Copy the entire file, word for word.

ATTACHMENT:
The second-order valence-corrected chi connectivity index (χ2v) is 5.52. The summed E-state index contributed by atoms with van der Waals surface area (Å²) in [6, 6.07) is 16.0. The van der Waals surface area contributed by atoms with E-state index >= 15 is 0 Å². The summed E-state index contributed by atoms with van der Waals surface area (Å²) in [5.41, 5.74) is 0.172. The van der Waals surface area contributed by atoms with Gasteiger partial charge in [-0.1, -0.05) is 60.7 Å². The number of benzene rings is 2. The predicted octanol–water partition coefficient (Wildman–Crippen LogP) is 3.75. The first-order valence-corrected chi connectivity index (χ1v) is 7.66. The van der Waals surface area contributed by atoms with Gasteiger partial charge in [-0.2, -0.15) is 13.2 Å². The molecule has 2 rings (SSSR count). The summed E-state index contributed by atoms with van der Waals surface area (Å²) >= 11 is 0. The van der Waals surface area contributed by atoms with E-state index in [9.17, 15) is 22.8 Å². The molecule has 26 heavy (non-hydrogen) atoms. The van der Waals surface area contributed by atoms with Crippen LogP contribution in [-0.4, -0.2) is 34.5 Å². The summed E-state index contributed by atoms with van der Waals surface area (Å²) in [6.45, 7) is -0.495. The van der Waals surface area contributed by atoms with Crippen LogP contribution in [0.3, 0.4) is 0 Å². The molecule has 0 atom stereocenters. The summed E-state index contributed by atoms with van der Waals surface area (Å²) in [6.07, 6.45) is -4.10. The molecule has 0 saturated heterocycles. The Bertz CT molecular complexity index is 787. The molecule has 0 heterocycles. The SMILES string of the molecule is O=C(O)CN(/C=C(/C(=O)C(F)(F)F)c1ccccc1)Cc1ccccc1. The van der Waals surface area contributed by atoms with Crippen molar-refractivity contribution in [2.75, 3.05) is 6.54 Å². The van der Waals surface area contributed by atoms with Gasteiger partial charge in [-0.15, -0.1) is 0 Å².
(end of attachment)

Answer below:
The second-order valence-corrected chi connectivity index (χ2v) is 5.52. The summed E-state index contributed by atoms with van der Waals surface area (Å²) in [6, 6.07) is 16.0. The van der Waals surface area contributed by atoms with E-state index >= 15 is 0 Å². The summed E-state index contributed by atoms with van der Waals surface area (Å²) in [5.41, 5.74) is 0.172. The van der Waals surface area contributed by atoms with Gasteiger partial charge in [-0.1, -0.05) is 60.7 Å². The number of benzene rings is 2. The predicted octanol–water partition coefficient (Wildman–Crippen LogP) is 3.75. The first-order valence-corrected chi connectivity index (χ1v) is 7.66. The van der Waals surface area contributed by atoms with Gasteiger partial charge in [-0.2, -0.15) is 13.2 Å². The molecule has 2 rings (SSSR count). The summed E-state index contributed by atoms with van der Waals surface area (Å²) >= 11 is 0. The van der Waals surface area contributed by atoms with E-state index in [9.17, 15) is 22.8 Å². The molecule has 26 heavy (non-hydrogen) atoms. The van der Waals surface area contributed by atoms with Crippen LogP contribution in [-0.4, -0.2) is 34.5 Å². The summed E-state index contributed by atoms with van der Waals surface area (Å²) in [6.45, 7) is -0.495. The van der Waals surface area contributed by atoms with Crippen LogP contribution in [0.3, 0.4) is 0 Å². The molecule has 0 atom stereocenters. The summed E-state index contributed by atoms with van der Waals surface area (Å²) in [6.07, 6.45) is -4.10. The molecule has 0 saturated heterocycles. The Bertz CT molecular complexity index is 787. The molecule has 0 heterocycles. The SMILES string of the molecule is O=C(O)CN(/C=C(/C(=O)C(F)(F)F)c1ccccc1)Cc1ccccc1. The van der Waals surface area contributed by atoms with Crippen molar-refractivity contribution in [2.75, 3.05) is 6.54 Å². The van der Waals surface area contributed by atoms with Gasteiger partial charge in [-0.15, -0.1) is 0 Å².